It was during the last few merry days of graduate school when I penned an article trying to explain Pakistani politics to an American class fellow. The article was called “Pakistan’s Game of Thrones,” a title which was indicative of the power politics that is characteristic of the political landscape in our country. Additionally, the title granted me the liberty to draw parallels between Pakistani politics and the famous HBO series bearing the same name.
The gist of my allegorical argument was that in Pakistan, politics is more about individualistic power grabbing rather than ideologies or worldviews. Political leaders in Pakistan, in an uncannily similar manner to the characters in Game of Thrones, have honed and somewhat perfected the art of political instrumentalism. Despite their outward theatrics, most political leaders in Pakistan see the demos and the voting public as a means to get into power, and nothing more. None of them have any ideological hills that they will not cross if it meant disaffecting their voters. In an ideological sense, they are absolutely elastic.
I am not naïve enough to not realize that such instrumentalist behavior is to be expected from this sorry lot that calls themselves “leaders” in Pakistan. Yet, every now and then, it is important to spell out things the way they are – this helps to maintain intellectual clarity, for at least that section that has intellect – which sadly is a fast dwindling section in our country. For instance, much like Daenerys in the Game of Thrones, Imran Khan might have started his politics with altruistic and justice-laden intentions, but now, rather metaphorically speaking, he would happily burn the place to the ground if it means him regaining power. Similarly, the Sharif house and their PDM sidekicks, much like the house of Lannister remain committed to their devious old ways, and will stoop to any level to get one over their adversaries.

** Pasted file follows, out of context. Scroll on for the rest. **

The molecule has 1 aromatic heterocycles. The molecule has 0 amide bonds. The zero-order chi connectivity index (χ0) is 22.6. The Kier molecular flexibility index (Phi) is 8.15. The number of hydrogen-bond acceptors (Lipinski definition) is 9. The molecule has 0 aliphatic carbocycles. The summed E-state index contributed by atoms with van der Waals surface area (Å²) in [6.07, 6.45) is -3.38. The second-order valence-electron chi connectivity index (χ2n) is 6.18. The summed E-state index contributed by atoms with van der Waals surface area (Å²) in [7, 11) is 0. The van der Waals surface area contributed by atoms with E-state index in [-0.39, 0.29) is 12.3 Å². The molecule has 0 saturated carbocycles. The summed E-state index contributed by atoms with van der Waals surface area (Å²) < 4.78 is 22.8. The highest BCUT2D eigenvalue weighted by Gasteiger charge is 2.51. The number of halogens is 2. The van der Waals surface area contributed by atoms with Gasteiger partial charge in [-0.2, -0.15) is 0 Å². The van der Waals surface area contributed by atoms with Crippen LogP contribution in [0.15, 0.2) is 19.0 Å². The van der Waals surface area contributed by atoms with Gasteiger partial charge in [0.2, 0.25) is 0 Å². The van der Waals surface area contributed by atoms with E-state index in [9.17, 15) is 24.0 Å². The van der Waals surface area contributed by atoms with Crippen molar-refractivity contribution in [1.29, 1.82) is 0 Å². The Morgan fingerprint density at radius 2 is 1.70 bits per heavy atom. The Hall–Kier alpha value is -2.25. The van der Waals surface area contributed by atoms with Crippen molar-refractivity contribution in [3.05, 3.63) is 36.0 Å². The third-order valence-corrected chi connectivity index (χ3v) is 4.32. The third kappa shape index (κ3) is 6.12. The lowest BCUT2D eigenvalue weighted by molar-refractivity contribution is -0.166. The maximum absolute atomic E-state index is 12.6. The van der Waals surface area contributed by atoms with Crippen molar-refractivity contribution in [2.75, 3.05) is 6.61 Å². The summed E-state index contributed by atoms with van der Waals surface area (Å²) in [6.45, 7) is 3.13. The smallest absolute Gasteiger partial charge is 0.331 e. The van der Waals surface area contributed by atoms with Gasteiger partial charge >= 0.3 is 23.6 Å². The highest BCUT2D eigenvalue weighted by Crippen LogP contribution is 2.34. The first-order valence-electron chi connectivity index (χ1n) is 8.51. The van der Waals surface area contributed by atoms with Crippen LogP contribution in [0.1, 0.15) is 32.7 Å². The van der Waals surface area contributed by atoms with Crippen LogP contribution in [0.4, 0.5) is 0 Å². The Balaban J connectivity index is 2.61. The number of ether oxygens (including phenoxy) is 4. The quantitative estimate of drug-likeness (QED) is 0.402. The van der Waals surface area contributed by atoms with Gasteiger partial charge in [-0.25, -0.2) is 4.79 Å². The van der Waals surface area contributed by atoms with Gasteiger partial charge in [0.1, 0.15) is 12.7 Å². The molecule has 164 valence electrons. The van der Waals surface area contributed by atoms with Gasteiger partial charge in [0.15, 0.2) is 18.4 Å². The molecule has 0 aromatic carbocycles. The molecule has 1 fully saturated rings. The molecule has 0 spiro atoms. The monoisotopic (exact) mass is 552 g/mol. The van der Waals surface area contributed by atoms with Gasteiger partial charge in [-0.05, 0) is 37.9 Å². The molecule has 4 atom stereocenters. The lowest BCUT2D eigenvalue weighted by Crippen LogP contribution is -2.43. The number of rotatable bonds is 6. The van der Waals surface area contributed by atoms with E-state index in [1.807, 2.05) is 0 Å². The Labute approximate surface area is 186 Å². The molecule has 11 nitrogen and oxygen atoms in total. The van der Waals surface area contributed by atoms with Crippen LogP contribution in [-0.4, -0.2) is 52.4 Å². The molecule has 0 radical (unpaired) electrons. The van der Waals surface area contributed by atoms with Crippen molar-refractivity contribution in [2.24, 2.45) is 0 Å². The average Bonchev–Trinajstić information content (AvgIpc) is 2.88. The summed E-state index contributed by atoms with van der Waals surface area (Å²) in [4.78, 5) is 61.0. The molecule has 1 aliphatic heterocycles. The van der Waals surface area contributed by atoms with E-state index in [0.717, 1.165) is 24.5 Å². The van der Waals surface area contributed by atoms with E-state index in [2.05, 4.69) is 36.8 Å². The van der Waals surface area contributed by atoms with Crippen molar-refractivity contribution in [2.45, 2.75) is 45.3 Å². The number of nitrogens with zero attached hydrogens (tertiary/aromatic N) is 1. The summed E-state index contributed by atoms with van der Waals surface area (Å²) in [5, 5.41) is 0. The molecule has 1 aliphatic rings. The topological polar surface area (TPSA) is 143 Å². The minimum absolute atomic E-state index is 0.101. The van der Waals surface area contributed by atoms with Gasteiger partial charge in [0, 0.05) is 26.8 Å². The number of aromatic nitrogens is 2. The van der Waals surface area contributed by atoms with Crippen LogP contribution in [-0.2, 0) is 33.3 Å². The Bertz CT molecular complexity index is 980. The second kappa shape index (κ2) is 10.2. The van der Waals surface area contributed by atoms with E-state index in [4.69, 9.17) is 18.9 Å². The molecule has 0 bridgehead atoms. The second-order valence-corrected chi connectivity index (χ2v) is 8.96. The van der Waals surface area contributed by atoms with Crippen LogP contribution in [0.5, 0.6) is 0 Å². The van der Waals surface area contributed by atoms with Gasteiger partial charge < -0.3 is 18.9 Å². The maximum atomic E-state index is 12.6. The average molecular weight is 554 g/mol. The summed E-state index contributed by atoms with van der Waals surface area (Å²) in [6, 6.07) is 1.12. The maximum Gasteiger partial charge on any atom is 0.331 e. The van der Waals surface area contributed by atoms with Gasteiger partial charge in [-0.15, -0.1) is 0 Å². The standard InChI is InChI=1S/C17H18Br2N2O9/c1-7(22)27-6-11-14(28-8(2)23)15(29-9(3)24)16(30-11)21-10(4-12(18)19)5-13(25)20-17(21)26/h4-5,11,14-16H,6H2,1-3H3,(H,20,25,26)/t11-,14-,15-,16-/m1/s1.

Hence, in the sense of power politics, instrumentalism, and disregard for ideological positioning, not much has changed since I authored the first article in 2018. A good five years has flown by, and other than getting body aches and gray hair that are characteristic of middle age, I see the same political games unfolding in the country.
Things got particularly heated last week when the Pakistan Tehreek-e- Insaaf (PTI) chief was arrested by men clad in riot gear from the Rangers, at the behest of the National Accountability Bureau (NAB). In the days following the arrest, the Supreme Court took somewhat of a principled stance and declared the arrest illegal, but that too only on technical grounds. As we speak, Imran Khan is free right now, but the country remains on a knife-edge.
One significant difference from the last time I wrote on the political drama in 2018, is that the “deep state” in Pakistan – one that played a pivotal role in bringing Imran Khan to power in the 2018 elections, is directly locking horns with Imran Khan and his populistic politics. Having said that, the all-powerful deep state of a few years ago seems to have lost its unassailable base that it once held as a given.